Skip to Main Content
Advertisement

Boswell House Pairs History with Modern Quirks

Advertisement

Wayback Architects rebuilds a heritage-listed semi in the Annex for a long, artful life

On the continuum of residential architecture, there are heritage restorations and there are new builds. And then there are those projects that manage to blend the two together. Such was the case with Boswell House — a classic Victorian semi that was recently remade by Wayback Architects for a couple looking to create a contemporary city home within a historical framework.

Dining room with table chandelier and fire place - Boswell House by Wayback Architects

The dining room was relocated to the front of the house. Fireplace, Trumeau Stones; dining table, RH; chairs, Klaus; chandelier, Hollace Cluny.

To achieve it, the architects carried on two conversations at once: restoring the structure of Boswell House and designing the inside from scratch. “The interiors were approached as a single composition,” says Stephen Van der Meer, the project’s lead architect. “We had to find ways to carve modern spaces out of a very small and rather cramped older house, and program it to be used in different ways.” The first task was underpinning the basement and fixing the exterior by stripping the red brick of old, butter-coloured paint and restoring the traditional gingerbread trim. 

Staircase - Annex renovation by Wayback Architects

The materials chosen bestow a feeling of warmth and domesticity. The couple’s unique artworks light up every room. Artwork, Rock Therrien.

A modest rear extension was added to the first and second floors to allow a stacked series of lift and slide doors on each level that forge a strong indoor–outdoor connection and lend an expansive feel to the narrow house. The partial third floor was extended to create a spa-like principal suite and a private balcony surrounded by maples and elms. Throughout, there is an abiding sense of order and clear-eyed intention. 

Kitchen with Island - Boswell House by Wayback Architects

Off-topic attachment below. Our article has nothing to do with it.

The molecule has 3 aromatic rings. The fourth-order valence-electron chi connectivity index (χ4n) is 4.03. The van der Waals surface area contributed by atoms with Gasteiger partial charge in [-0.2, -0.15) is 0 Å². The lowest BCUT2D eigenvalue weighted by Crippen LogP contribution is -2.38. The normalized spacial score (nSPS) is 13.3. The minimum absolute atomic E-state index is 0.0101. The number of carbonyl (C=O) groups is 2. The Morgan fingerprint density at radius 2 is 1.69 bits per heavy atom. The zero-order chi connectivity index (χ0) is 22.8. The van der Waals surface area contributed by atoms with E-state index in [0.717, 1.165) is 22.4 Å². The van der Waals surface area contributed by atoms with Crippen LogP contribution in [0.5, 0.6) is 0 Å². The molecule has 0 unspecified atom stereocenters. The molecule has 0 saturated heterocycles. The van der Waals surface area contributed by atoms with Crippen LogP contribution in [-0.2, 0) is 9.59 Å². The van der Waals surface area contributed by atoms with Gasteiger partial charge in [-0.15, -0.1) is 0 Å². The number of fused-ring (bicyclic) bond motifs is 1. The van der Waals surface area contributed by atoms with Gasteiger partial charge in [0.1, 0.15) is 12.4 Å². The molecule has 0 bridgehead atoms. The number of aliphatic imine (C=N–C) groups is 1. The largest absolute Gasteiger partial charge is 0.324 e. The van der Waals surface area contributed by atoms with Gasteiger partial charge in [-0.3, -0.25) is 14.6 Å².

Cabinetry by DOM Interiors has a light, unfitted appearance.Counters, Marble Trend; pendant, Atelier Anaka; artwork, Mike Rachlis.

Rising through the four levels of Boswell House is a rebuilt-to-code staircase, which acts as spine and sculpture, with a mix of closed and open treads to filter light from overhead skylights. Subtly curving in places, the blackened-steel railing echoes the lines of the arches added to the new dining room fireplace, and the steel-lined archways between the kitchen and living room and in the front entryway.

Livingroom with couch and a young woman reading a book - Victorian reno Annex

The Boswell House principal living space is oriented to the backyard. Window treatments, Shadings; poster print above sofa, Ramon Casas.

The owners’ art collection – an eclectic, personal mix that suitably unites eras and styles – has an incredible presence against gallery-white walls.  “Every project is client-driven,” says Van der Meer. “We see ourselves as a conduit, taking our clients’ ideas and figuring out how to make them work. These clients have an eye for detail and design, so we really focused on the fit and feel, and the scale and proportion.” WAYBACKARCHITECTS.COM

Advertisement
Advertisement
Advertisement

Newsletter

Your Weekly Dose of Modern Design

Sign up for the Designlines weekly newsletter to keep up with the latest design news, trends and inspiring projects from across Toronto. Join our community and never miss a beat!

Please fill out your email address.

The Magazine

Get the Latest Issue

From a sprawling family home in Oakville to a coastal-inspired retreat north of the city, we present spaces created by architects and interior designers that redefine the contemporary.

Designlines 2024 Issue